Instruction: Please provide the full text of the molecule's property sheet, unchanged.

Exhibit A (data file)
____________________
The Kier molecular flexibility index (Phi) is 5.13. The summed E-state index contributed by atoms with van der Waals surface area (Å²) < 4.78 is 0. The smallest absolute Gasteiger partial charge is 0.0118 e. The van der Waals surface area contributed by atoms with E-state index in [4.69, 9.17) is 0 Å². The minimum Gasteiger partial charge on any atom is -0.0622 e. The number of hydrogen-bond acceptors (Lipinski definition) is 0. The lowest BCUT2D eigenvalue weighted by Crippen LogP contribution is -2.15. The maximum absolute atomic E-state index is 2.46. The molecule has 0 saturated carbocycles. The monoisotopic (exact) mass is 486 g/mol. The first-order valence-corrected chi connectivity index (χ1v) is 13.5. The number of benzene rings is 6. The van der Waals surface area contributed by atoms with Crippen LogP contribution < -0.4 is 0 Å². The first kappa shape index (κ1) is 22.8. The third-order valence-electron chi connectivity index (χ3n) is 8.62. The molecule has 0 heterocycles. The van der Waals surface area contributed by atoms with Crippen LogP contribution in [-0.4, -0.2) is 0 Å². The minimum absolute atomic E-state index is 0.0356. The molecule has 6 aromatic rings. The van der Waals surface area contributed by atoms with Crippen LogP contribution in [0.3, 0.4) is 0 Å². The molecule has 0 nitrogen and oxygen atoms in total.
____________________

The Kier molecular flexibility index (Phi) is 5.13. The summed E-state index contributed by atoms with van der Waals surface area (Å²) < 4.78 is 0. The smallest absolute Gasteiger partial charge is 0.0118 e. The van der Waals surface area contributed by atoms with E-state index in [4.69, 9.17) is 0 Å². The minimum Gasteiger partial charge on any atom is -0.0622 e. The number of hydrogen-bond acceptors (Lipinski definition) is 0. The lowest BCUT2D eigenvalue weighted by Crippen LogP contribution is -2.15. The maximum absolute atomic E-state index is 2.46. The molecule has 0 saturated carbocycles. The monoisotopic (exact) mass is 486 g/mol. The first-order valence-corrected chi connectivity index (χ1v) is 13.5. The number of benzene rings is 6. The van der Waals surface area contributed by atoms with Crippen LogP contribution < -0.4 is 0 Å². The first kappa shape index (κ1) is 22.8. The third-order valence-electron chi connectivity index (χ3n) is 8.62. The molecule has 0 heterocycles. The van der Waals surface area contributed by atoms with Crippen LogP contribution in [-0.4, -0.2) is 0 Å². The minimum absolute atomic E-state index is 0.0356. The molecule has 6 aromatic rings. The van der Waals surface area contributed by atoms with Crippen LogP contribution in [0.3, 0.4) is 0 Å². The molecule has 0 nitrogen and oxygen atoms in total.